The Cherry Tree
I was quite a young mother and very much a novice - before Hodmandod Major I had never held a baby in my arms before. I was afraid of drowning him in his bath, and awkward at changing his nappy and dressing him. I longed for him to sleep. I used to rock him in my arms trying to get him drowsy enough to place in his cot but his eyes would stay open: you just try it, they would say, and I'll start bawling again. Hodmandod Senior and I used to eat in shifts. One walking up and down the room to quieten him and then the other.
Then, when he was about four months old, we bought him a baby bouncer and fastened him into the harness. It was the sort that hung in the door way and after a few experimental bounces he went mad with delight. He whooped and yelped and bounced so vigorously I thought he was going to crash into the door frame. Hodmandod Senior and I looked at each other then made a break for the outside. For a while we stood together in the garden marvelling at our freedom while the baby laughed and gurgled on his own inside.
It was May. The sun was shining and the cherry blossom was out. At last I could believe that one day the baby really would play on his own. I went inside and picked him up and asked Hodmandod Senior to take a photo. Then he set the camera on a tripod and took a picture of all three of us together. Then one of us, I forget who, said, 'Let's do this every year, every time the cherry tree is in blossom.'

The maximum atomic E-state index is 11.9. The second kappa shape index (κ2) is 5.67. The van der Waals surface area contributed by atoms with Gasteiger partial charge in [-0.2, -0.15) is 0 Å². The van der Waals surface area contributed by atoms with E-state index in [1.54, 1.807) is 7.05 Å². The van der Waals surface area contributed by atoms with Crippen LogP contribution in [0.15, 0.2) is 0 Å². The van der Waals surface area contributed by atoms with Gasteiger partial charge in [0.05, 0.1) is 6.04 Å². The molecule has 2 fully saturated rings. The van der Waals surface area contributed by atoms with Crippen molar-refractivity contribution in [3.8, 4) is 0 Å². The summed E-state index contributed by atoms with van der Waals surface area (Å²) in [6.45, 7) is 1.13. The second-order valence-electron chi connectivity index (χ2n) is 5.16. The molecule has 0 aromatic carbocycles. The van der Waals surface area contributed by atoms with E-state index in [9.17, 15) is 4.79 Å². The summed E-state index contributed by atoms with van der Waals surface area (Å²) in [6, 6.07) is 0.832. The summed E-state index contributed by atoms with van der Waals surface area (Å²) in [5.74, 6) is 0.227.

So we did. It quickly became a tradition. When we moved house we bought another cherry tree just so we would be able to continue what we had started. And of course each year Hodmandod Major grew - from a babe-in-arms to a baby supported on my hip, then a toddler at my knee and then a child and older brother to Hodmandod Minor. Then each year the two of them stood a little higher against the two of us, until one year they were my height, then the next both were smugly looking down at me.
It is strange to look back at these photographs, to see ourselves becoming older year after year. It reminds me of the protagonist in Anne Tyler's PATCHWORK PLANET who as a youth broke into house with his friends - not to plunder but to leaf through photograph albums and watch the faces change. There is something fascinating about how the human face ages and how an infant turns into a child and then a man. Some years we seem to creep into greater maturity and some years we seem to leap; but always the time between the photographs becomes shorter and shorter and I keep wondering why.